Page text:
Welcome to my blog

I have created this site in order to provide performers, listeners and composers with a description of a composer's experiences with the creative process. The posts will provide discussions of the inspirations, challenges, and successes of a composer from the inception of the piece to the culmination in performance. I will provide a link to where you can see and hear the works in progress. Comments and questions are always welcomed. They will not posted unless you grant me permission.

Thursday, December 24, 2009

Grass Roots Ending Revised

I played Grass Roots for my wife yesterday and she had some suggestions for a better ending. She felt that after the tuba flourish near the end that the last measures were an anti-climax. I had to agree with her and after about an hour of trying different things, I felt that I came up with a stronger ending. I would be interested in hearing your thoughts as well.

This new ending incorporates the syncopated rhythm introduced at the Majestic section at measure 79 and also ties things together harmonically by borrowing chords from the modes used in this final section.

To see and hear what I have composed thus far, go to http://www.cooppress.hostrack.net/grass_roots_blog.html
Dr. B

Friday, December 18, 2009

Arizona Centennial Commission

I just received word that I won the Arizona Centennial Commission's Composition Commission to write a new band composition to celebrate Arizona's 100th Anniversary in 2012. The piece is to made available to high schools, colleges/universities, community bands, and professional/semi-professional ensembles throughout the state, so I should get many performances. In addition, I will receive $5,000! I was selected out of the many Arizona composers who applied for this project, so the competition was stiff. The judges were professional musicians and conductors from Arizona. I will be working on the piece during the first part of 2010 as it needs to be completed by June.

The piece that I envision writing, would be a five-minute composition called “Arizona Centennial Overture”, celebrating the various cultures that make Arizona a unique blend of old and new. Sections of the overture would depict the indigenous cultures, the Spanish and Mexican heritage, the early pioneers, and finally, the recent diverse population growth.

I am also excited because I should get some good publicity and recognition as a composer in my new home state that may lead to other opportunities. I am humbled and thankful for this opportunity.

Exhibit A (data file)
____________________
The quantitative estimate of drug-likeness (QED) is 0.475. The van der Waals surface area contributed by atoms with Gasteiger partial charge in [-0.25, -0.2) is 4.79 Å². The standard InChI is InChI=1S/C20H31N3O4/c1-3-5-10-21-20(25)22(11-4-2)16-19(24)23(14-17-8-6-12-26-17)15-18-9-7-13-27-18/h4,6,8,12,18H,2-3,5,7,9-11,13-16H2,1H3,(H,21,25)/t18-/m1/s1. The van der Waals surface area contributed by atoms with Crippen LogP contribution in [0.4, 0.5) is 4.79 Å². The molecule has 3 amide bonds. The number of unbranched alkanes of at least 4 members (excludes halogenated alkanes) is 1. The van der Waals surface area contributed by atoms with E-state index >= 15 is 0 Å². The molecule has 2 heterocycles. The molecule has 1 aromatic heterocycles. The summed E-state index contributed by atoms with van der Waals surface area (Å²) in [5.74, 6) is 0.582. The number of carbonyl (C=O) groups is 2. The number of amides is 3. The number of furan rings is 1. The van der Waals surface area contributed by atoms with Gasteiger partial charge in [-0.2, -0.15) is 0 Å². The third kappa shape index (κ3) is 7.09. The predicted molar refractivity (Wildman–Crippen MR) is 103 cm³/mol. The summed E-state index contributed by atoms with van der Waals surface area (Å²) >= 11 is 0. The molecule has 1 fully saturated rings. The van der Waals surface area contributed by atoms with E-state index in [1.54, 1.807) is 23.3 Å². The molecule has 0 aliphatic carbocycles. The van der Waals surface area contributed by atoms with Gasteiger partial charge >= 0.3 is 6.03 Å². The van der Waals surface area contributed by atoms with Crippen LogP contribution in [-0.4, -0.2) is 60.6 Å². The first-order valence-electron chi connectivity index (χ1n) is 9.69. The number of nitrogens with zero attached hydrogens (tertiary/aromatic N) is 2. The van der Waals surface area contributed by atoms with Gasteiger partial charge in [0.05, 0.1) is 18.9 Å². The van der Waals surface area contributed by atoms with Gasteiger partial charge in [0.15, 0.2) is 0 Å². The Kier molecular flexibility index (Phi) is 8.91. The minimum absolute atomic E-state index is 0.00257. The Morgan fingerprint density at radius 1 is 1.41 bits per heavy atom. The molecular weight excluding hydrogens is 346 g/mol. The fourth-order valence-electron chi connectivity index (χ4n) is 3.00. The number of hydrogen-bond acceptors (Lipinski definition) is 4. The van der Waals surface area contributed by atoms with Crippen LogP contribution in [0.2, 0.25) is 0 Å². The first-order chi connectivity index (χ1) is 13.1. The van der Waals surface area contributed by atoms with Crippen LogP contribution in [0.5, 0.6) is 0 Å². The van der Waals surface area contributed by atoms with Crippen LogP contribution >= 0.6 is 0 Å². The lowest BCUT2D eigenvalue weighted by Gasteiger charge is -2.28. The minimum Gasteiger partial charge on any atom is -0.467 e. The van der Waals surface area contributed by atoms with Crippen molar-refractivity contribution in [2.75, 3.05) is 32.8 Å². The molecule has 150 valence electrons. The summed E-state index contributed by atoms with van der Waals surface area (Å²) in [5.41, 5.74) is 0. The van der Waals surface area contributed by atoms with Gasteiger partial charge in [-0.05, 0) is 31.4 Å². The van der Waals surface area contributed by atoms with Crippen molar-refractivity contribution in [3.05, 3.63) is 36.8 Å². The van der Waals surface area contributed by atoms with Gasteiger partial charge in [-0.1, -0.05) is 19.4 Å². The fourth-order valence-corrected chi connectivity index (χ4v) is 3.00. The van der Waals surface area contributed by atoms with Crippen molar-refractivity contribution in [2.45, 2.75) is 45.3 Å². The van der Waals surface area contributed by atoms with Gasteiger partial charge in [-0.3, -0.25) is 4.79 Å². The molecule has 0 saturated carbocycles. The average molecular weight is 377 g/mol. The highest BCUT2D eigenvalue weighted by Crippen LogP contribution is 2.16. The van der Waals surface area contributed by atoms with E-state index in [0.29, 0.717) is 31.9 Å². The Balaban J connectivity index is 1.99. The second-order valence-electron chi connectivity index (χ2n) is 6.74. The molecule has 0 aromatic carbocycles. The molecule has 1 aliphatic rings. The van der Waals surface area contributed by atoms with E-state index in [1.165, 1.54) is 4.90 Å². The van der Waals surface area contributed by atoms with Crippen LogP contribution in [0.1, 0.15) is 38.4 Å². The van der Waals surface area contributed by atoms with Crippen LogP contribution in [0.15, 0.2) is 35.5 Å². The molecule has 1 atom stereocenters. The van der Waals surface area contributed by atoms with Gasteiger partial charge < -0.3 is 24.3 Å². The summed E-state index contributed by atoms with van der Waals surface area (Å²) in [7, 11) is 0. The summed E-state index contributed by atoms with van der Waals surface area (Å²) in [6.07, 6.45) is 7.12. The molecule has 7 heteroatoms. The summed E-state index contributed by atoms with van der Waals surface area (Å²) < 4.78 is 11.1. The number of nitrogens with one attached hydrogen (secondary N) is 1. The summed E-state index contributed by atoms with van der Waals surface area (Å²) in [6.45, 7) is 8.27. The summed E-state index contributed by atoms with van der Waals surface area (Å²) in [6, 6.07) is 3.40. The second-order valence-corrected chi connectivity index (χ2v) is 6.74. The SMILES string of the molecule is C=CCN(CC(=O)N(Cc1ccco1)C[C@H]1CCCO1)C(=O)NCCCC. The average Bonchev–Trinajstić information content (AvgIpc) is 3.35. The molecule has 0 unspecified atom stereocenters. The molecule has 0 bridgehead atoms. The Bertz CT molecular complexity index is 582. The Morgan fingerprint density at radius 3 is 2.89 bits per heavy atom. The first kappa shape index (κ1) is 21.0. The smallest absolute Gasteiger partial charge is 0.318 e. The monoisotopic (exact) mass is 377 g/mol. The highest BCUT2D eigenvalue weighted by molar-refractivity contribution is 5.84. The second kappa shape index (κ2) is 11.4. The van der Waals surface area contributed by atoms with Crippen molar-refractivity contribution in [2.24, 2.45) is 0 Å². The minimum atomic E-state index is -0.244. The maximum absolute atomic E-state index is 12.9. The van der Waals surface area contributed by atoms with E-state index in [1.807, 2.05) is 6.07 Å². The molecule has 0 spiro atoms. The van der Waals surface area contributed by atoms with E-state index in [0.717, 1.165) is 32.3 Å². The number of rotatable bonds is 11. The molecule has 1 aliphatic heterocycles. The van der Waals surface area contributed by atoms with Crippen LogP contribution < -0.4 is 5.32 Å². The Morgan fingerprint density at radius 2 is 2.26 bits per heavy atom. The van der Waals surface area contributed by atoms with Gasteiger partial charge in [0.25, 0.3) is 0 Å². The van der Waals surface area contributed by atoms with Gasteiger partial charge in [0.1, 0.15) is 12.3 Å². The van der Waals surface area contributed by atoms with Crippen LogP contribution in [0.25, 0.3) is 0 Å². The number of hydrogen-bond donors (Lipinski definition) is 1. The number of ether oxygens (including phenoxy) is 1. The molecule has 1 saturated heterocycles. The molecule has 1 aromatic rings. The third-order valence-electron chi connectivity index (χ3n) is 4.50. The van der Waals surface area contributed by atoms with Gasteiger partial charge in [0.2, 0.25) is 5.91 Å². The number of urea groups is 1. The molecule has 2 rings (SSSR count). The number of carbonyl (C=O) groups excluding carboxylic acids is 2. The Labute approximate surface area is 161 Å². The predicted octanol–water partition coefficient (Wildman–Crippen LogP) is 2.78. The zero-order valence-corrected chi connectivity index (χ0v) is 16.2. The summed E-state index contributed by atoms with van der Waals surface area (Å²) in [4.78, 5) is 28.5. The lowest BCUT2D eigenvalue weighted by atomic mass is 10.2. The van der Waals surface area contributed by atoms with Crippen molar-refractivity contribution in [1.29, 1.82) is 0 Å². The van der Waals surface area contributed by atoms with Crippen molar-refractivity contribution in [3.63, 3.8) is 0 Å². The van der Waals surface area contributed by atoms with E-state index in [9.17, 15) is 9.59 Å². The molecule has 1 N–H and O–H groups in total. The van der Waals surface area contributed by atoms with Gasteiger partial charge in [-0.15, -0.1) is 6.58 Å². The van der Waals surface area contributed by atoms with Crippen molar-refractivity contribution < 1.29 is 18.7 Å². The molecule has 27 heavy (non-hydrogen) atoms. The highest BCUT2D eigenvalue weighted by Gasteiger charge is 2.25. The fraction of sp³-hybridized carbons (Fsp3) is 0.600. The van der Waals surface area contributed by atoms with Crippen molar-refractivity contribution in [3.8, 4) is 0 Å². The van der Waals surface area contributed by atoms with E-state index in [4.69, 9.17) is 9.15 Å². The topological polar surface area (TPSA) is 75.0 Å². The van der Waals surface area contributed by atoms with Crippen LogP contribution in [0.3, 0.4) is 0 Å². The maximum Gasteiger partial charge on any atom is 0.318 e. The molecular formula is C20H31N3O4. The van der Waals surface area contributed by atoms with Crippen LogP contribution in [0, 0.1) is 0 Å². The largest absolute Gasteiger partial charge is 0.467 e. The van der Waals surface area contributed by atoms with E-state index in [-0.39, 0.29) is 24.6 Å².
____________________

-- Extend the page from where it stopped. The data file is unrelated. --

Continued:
May my readers be blessed with a joyous holiday season and a wonderful 2010.

Friday, December 4, 2009

Grass Roots 3rd Movement Continued and Completed

I have completed the 3rd movement of Grass Roots and therefore the entire piece. The third movement is not only a "Manifestation", but a triumph. The "Manifestation"is represented by the rich harmonies and lyrical lines. The triumph is represented by the gradual increase in intensity as the movement unfolds. The increase in intensity is accomplished through the use of slight increases in tempo, changes in tessitura, increase in dynamics, and shortening of measures (6/8 to 5/8).

I continue my discussion of this movement with the section from 35 to 59. This section depicts a sense of grandeur, reflective of the awe-inspiring scenery of the National Parks. The tuba and left hand of the piano alternate phrases frequently in this section. The right hand of the piano fills in the lush harmony with an arpeggiated figure. When I first composed this section, it was 8 measures shorter. After I arrived at an end of the piece, I felt that I needed to add something here to balance the other movements as the movement was ending too soon. Therefore, M. 41-48 are repeated at 49-56 with some slight variations.

M. 56 begins the triumphant section. The tempo increases, measures are shortened, range is higher and more dotted rhythms are used to create the excitement.

M. 79 is the culmination of the excitement. The melodic line is even more syncopated and both piano and tuba have final flourishes expressing triumph.

I usually struggle with endings and this piece was no exception. My first attempts were too abrupt so I added a repeat of M. 79 & 80 done solely by the piano at 81 and 82. I also added some notes to the piano part in the last three measures as the motion stopped more abruptly than what I had in mind. The ending now has the appropriate length and a sense of broadening towards the final notes instead of just stopping.

To see and hear what I have composed thus far, go to http://www.cooppress.net/grass_roots_blog.html

Dr. B